But don’t make the mistakes I’ve made during the last 15 years. I’ve been aware of a few of them, but others never dawned on me until I took Danny Iny’s “Course Builders Laboratory” earlier this year. He’s launching it again this week, and even if you’re not quite sure if this is for you, watch the replay before 9 a.m. Eastern Time tomorrow morning, Tuesday. (There was so much interest in this free training, they’re leaving it up a little longer.)
And then decide if you want to dive into this profitable revenue stream.
Here are my mistakes, in no particular order.
1. Relying too much on low pricepoint training.
A 90-minute webinar that attracts only 10 people at $49.95 per seat takes as much work as one that attracts 100.
Not only do I have to research my topic, I have to create the training and market it via email, social media, content creation, etc.
When you offer mostly low pricepoint products, you must rely on highvolume.
How to avoid this mistake: Offer higher-priced in-depth courses.
2. Watching content go stale.
Recording webinars using GotoWebinar and then selling the replays has worked well for me because I have a loyal fan base and a cadre of what I call “super fans,” people who want to learn almost everything I teach.
The problem is that with some topics that require a lot of technical skills, the more time goes by after the live call, the more the technology changes and the more stale the content becomes. Updating my 52 $10 special reports and my 700-page ebook, How to be a Kick-butt Publicity Hound, was a Herculean task.
How to avoid this mistake: Teach a big course online once or twice a year. The content will be fresh, and when you repeat it, simply update it.
3. Guessing about topics my audience wants.
I pay attention to questions people email to me. That’s usually a good indication of what they’re willing to pay to learn.
But people don’t know what they don’t know. Some don’t know, for instance, the important of hashtags, a powerful search tool.
My webinar a year and a half ago on How to Use Hashtags, the New Search Tool, was well-attended, but I was expecting double the number of people.
How to avoid the mistake: Tell people you’re thinking of offering training on a certain topic and ask if it’s something they’d be interested in. If they answer is “no,” ask why. You can test the waters several other ways before investing a lot of time and effort. Danny’s webinar explains them.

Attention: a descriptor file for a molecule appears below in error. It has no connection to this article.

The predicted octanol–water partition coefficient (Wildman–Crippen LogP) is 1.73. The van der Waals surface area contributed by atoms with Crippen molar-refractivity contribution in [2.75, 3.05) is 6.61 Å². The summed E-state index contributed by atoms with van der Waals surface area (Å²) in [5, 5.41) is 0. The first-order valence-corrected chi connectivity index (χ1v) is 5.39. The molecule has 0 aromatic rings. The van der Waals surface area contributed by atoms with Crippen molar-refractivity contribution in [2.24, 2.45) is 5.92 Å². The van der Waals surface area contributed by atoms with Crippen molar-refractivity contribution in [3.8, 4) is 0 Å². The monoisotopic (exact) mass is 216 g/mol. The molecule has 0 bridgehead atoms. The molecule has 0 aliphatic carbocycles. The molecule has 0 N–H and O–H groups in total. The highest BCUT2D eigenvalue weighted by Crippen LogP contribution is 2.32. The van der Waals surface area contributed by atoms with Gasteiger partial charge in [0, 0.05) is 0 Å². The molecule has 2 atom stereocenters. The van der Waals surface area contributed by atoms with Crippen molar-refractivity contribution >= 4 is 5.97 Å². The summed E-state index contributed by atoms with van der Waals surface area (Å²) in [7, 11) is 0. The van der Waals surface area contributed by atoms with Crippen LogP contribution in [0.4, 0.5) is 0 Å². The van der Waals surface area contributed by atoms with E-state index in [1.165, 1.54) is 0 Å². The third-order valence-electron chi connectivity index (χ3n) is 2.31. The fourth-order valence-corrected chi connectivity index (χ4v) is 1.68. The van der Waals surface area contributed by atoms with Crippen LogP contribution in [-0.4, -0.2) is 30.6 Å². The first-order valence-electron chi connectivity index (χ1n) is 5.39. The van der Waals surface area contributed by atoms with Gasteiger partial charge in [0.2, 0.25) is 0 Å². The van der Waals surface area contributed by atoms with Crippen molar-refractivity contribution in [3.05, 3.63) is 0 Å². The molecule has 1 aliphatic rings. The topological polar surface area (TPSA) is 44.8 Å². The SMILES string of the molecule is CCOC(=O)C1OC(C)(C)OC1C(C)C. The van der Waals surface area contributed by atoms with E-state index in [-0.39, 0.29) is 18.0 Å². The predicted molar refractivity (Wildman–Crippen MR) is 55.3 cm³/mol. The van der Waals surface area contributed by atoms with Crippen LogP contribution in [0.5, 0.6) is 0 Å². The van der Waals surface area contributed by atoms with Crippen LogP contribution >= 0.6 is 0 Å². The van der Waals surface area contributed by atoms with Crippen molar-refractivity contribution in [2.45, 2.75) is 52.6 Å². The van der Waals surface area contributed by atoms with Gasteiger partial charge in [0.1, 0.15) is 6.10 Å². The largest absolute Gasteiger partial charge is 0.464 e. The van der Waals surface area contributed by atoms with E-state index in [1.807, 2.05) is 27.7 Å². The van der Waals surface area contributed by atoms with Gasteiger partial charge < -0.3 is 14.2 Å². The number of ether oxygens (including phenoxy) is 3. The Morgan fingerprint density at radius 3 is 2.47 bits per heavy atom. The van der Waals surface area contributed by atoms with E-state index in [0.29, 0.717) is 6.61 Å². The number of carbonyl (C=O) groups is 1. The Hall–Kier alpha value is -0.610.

4. Not offering a pilot program for an in-depth course.
Before my Author Email Boot Camp this past spring, I offered only one other in-depth training course for some fast cash: How to Find Your Target Market. I made about $8,000 on the course, but had I used a pilot, I could have gotten feedback and improved it.
A pilot lets a small group of students take the course at a discount, with the understanding that they will provide feedback on how you can make it better. My students gave me two valuable suggestions:
- Offer a series of flow charts that explain the intricate puzzle of email marketing. This will help visual learners and serve as valuable cheat sheets when they get stuck.
- Offer a glossary of terms. Students told me they didn’t know the difference between an opt-in box, a sign-up form, and a subscription form. They’re all the same. But I was using the terms interchangeably, unaware that was confusing my students.
How to avoid this mistake: Roll out the course as a pilot first. Pay attention to comments and questions during the training and afterward. When you offer the bigger, better course, make sure the content answers the earlier questions, and correct the missteps.
5. Too little interactivity.
Offering a webinar? Let them ask questions in GotoWebinar’s Q&A box and I’ll answer them. Problem solved, right?
If I get email questions from customers who bought the training and are watching the replay, or from those reading my digital products, I answer them. It’s that simple. Or so I thought.
Students need a lot of interactivity, starting from the moment they sign up for a high-priced course. It reinforces that you’re taking care of them, you’re sensitive to their needs and that there’s a fun, rewarding experience on the horizon.
How to avoid this mistake: Danny recommends onboarding, a word I hadn’t heard before. For an in-depth course, it can be a questionnaire you ask students to complete, or a quick quiz they can take.
For a lower price courses, it can be a simple follow-up message asking students to reply and state the one question that is most perplexing about the topic you’re going to teach. His course teaches lots of other ideas for onboarding.
My coach, made available as part of Danny’s course, also listened in on most of the webinars and offered valuable feedback about the way I was teaching. I’ve stopped trying to squeeze 40 pounds of content into a 20-pound bag. (Thanks, Rocky!)
I have a lot of work to do to get the Author Email Boot Camp ready for next month. While I’m doing that, I hope you’re checking out Danny’s webinar which disappears at 9 a.m. Eastern Time tomorrow morning.